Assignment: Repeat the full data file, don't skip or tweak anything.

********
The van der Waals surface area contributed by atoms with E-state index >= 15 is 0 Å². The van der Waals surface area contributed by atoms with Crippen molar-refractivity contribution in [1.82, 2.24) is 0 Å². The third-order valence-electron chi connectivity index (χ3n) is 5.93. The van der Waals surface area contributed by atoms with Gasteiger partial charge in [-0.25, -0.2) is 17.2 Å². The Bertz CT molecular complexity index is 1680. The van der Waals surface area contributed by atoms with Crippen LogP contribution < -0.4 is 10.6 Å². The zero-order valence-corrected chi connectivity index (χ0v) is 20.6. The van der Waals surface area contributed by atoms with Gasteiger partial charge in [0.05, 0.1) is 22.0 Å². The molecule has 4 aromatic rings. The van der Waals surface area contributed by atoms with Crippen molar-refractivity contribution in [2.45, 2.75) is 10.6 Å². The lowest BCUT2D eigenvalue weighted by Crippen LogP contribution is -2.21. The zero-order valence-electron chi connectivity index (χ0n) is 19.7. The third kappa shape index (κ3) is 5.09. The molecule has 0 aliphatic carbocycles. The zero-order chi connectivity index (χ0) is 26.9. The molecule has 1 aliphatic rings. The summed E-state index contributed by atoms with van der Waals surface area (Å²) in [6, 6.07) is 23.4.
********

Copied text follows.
The van der Waals surface area contributed by atoms with E-state index >= 15 is 0 Å². The van der Waals surface area contributed by atoms with Crippen molar-refractivity contribution in [1.82, 2.24) is 0 Å². The third-order valence-electron chi connectivity index (χ3n) is 5.93. The van der Waals surface area contributed by atoms with Gasteiger partial charge in [-0.25, -0.2) is 17.2 Å². The Bertz CT molecular complexity index is 1680. The van der Waals surface area contributed by atoms with Crippen LogP contribution < -0.4 is 10.6 Å². The zero-order valence-corrected chi connectivity index (χ0v) is 20.6. The van der Waals surface area contributed by atoms with Gasteiger partial charge in [0.05, 0.1) is 22.0 Å². The molecule has 4 aromatic rings. The van der Waals surface area contributed by atoms with Crippen molar-refractivity contribution in [2.45, 2.75) is 10.6 Å². The lowest BCUT2D eigenvalue weighted by Crippen LogP contribution is -2.21. The zero-order valence-electron chi connectivity index (χ0n) is 19.7. The third kappa shape index (κ3) is 5.09. The molecule has 0 aliphatic carbocycles. The zero-order chi connectivity index (χ0) is 26.9. The molecule has 1 aliphatic rings. The summed E-state index contributed by atoms with van der Waals surface area (Å²) in [6, 6.07) is 23.4.